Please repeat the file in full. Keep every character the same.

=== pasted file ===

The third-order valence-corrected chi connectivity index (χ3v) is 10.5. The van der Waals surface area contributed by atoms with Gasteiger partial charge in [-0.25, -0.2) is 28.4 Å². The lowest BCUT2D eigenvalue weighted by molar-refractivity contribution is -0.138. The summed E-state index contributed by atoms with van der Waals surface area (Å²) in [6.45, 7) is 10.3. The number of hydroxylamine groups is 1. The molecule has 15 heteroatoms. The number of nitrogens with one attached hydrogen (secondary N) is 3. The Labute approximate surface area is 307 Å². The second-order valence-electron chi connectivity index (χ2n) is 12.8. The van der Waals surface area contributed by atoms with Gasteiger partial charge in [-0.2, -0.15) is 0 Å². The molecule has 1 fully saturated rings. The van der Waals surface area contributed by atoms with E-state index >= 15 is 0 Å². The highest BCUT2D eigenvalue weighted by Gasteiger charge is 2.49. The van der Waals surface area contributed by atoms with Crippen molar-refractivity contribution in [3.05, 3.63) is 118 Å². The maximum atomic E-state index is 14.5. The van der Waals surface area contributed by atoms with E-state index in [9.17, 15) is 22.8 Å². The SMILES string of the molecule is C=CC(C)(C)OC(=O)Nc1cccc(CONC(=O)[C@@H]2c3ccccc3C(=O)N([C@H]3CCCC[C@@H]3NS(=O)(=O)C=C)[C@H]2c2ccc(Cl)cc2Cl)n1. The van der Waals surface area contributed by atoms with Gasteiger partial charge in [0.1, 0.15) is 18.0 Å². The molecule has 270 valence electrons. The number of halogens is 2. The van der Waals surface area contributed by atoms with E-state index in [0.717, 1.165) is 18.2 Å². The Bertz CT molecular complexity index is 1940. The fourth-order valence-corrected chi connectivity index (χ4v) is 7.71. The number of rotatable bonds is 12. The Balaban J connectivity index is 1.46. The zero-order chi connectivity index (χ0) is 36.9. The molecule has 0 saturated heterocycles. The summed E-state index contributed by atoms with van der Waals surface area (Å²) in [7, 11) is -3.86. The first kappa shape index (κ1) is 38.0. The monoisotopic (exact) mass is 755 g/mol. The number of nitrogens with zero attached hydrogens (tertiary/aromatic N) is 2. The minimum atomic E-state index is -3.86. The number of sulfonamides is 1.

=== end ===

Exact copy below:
The third-order valence-corrected chi connectivity index (χ3v) is 10.5. The van der Waals surface area contributed by atoms with Gasteiger partial charge in [-0.25, -0.2) is 28.4 Å². The lowest BCUT2D eigenvalue weighted by molar-refractivity contribution is -0.138. The summed E-state index contributed by atoms with van der Waals surface area (Å²) in [6.45, 7) is 10.3. The number of hydroxylamine groups is 1. The molecule has 15 heteroatoms. The number of nitrogens with one attached hydrogen (secondary N) is 3. The Labute approximate surface area is 307 Å². The second-order valence-electron chi connectivity index (χ2n) is 12.8. The van der Waals surface area contributed by atoms with Gasteiger partial charge in [-0.2, -0.15) is 0 Å². The molecule has 1 fully saturated rings. The van der Waals surface area contributed by atoms with E-state index >= 15 is 0 Å². The highest BCUT2D eigenvalue weighted by Gasteiger charge is 2.49. The van der Waals surface area contributed by atoms with Crippen molar-refractivity contribution in [3.05, 3.63) is 118 Å². The maximum atomic E-state index is 14.5. The van der Waals surface area contributed by atoms with E-state index in [9.17, 15) is 22.8 Å². The SMILES string of the molecule is C=CC(C)(C)OC(=O)Nc1cccc(CONC(=O)[C@@H]2c3ccccc3C(=O)N([C@H]3CCCC[C@@H]3NS(=O)(=O)C=C)[C@H]2c2ccc(Cl)cc2Cl)n1. The van der Waals surface area contributed by atoms with Gasteiger partial charge in [0.1, 0.15) is 18.0 Å². The molecule has 270 valence electrons. The number of halogens is 2. The van der Waals surface area contributed by atoms with E-state index in [0.717, 1.165) is 18.2 Å². The Bertz CT molecular complexity index is 1940. The fourth-order valence-corrected chi connectivity index (χ4v) is 7.71. The number of rotatable bonds is 12. The Balaban J connectivity index is 1.46. The zero-order chi connectivity index (χ0) is 36.9. The molecule has 0 saturated heterocycles. The summed E-state index contributed by atoms with van der Waals surface area (Å²) in [7, 11) is -3.86. The first kappa shape index (κ1) is 38.0. The monoisotopic (exact) mass is 755 g/mol. The number of nitrogens with zero attached hydrogens (tertiary/aromatic N) is 2. The minimum atomic E-state index is -3.86. The number of sulfonamides is 1.